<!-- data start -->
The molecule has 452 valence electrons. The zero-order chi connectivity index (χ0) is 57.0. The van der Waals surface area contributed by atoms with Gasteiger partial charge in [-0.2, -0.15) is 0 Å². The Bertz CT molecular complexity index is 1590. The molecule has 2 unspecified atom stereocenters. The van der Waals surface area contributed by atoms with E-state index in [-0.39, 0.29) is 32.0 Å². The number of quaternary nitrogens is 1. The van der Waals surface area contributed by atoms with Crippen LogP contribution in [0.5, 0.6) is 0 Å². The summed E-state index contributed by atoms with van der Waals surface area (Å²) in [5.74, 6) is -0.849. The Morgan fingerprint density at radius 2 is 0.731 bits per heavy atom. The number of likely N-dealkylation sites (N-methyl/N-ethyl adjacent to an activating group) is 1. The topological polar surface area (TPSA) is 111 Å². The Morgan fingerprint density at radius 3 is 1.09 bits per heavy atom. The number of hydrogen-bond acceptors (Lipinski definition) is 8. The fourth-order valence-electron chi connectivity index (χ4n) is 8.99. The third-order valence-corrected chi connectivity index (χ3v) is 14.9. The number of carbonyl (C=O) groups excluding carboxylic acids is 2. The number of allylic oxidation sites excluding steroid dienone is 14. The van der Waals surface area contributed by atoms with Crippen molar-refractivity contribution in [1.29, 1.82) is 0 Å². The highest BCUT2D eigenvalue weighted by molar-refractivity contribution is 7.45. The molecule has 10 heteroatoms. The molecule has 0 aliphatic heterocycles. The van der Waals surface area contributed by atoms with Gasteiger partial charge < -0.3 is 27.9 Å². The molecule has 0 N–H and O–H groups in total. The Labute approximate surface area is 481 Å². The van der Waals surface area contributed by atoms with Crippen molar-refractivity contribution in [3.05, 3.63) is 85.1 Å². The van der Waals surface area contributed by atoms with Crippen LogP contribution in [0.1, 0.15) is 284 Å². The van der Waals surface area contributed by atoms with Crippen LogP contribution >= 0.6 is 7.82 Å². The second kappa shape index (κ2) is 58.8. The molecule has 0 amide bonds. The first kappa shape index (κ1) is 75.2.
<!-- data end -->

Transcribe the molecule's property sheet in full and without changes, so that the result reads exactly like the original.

The molecule has 452 valence electrons. The zero-order chi connectivity index (χ0) is 57.0. The van der Waals surface area contributed by atoms with Gasteiger partial charge in [-0.2, -0.15) is 0 Å². The Bertz CT molecular complexity index is 1590. The molecule has 2 unspecified atom stereocenters. The van der Waals surface area contributed by atoms with E-state index in [-0.39, 0.29) is 32.0 Å². The number of quaternary nitrogens is 1. The van der Waals surface area contributed by atoms with Crippen LogP contribution in [0.5, 0.6) is 0 Å². The summed E-state index contributed by atoms with van der Waals surface area (Å²) in [5.74, 6) is -0.849. The Morgan fingerprint density at radius 2 is 0.731 bits per heavy atom. The number of likely N-dealkylation sites (N-methyl/N-ethyl adjacent to an activating group) is 1. The topological polar surface area (TPSA) is 111 Å². The Morgan fingerprint density at radius 3 is 1.09 bits per heavy atom. The number of hydrogen-bond acceptors (Lipinski definition) is 8. The fourth-order valence-electron chi connectivity index (χ4n) is 8.99. The third-order valence-corrected chi connectivity index (χ3v) is 14.9. The number of carbonyl (C=O) groups excluding carboxylic acids is 2. The number of allylic oxidation sites excluding steroid dienone is 14. The van der Waals surface area contributed by atoms with Crippen molar-refractivity contribution in [1.29, 1.82) is 0 Å². The highest BCUT2D eigenvalue weighted by molar-refractivity contribution is 7.45. The molecule has 10 heteroatoms. The molecule has 0 aliphatic heterocycles. The van der Waals surface area contributed by atoms with Gasteiger partial charge < -0.3 is 27.9 Å². The molecule has 0 N–H and O–H groups in total. The Labute approximate surface area is 481 Å². The van der Waals surface area contributed by atoms with Crippen molar-refractivity contribution in [3.05, 3.63) is 85.1 Å². The van der Waals surface area contributed by atoms with Crippen LogP contribution in [0.1, 0.15) is 284 Å². The van der Waals surface area contributed by atoms with Crippen LogP contribution >= 0.6 is 7.82 Å². The second kappa shape index (κ2) is 58.8. The molecule has 0 amide bonds. The first kappa shape index (κ1) is 75.2.